Thus the children of Israel dwelt among the Canaanites, the Hittites, the Amorites, the Perizzites, the Hivites, and the Jebusites. And they took their daughters to be their wives, and gave their daughters to their sons; and they served their gods.


There are no verses in the Bible that say the Canaanites were ever completely wiped out. Israel had a pretty poor track record with obeying God. They disobeyed God on that one.
(1) the Bible doesn’t say that Canaanites who became refugees in other nations must be killed only those in the land possessed by Israel.
(2) Sidon had Canaanites who were never conquered by Israel, so continuity is no surprise.
(2) the Bible doesn’t say all the Canaanites in the land were killed only that God commanded it.
So what ever happened to the Canaanites who weren’t killed. An article in the Times Of Israel put it pretty well, “The Canaanites weren’t annihilated, they just ‘moved’ to Lebanon.” Although many were killed in the conquest of Israel, likely many had already migrated to Sidon and other locations. The area eventually became known as Phoenicia and is called Lebanon today. Israel never conquered Sidon, nor Phoenicia. It would have been an obvious place for the Canaanites of the lower Levant to flee.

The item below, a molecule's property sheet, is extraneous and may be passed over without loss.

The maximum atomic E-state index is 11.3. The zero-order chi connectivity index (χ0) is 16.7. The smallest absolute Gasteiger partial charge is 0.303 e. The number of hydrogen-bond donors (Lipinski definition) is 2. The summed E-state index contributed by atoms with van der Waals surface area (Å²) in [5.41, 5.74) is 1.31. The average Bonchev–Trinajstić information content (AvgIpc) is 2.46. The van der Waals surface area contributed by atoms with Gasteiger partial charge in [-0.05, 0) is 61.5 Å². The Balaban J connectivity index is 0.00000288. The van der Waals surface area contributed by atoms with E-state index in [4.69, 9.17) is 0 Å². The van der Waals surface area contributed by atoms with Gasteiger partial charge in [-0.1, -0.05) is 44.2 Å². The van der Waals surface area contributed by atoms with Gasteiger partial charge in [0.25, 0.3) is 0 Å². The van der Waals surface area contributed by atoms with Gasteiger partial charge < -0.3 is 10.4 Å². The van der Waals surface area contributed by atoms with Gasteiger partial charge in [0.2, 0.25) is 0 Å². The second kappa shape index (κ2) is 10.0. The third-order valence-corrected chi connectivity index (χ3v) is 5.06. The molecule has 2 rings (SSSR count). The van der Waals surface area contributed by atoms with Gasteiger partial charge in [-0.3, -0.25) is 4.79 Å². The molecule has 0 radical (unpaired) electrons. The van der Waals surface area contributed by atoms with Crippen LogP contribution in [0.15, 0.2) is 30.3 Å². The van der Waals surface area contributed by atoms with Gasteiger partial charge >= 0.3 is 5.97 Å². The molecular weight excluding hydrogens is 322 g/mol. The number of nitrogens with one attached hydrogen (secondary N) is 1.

So the fact that modern Lebanese are descended from Canaanites need not alarm anyone who believes the Bible’s account since that fits well with the Bible narrative.
This is a great example of click bait. The title of these articles could have as easily been,
The people who currently live in Lebanon are descendants of people who lived there in ancient times… 
Because that’s basically what the study found, and it’s hardly surprising. But it isn’t a very catchy title, is it?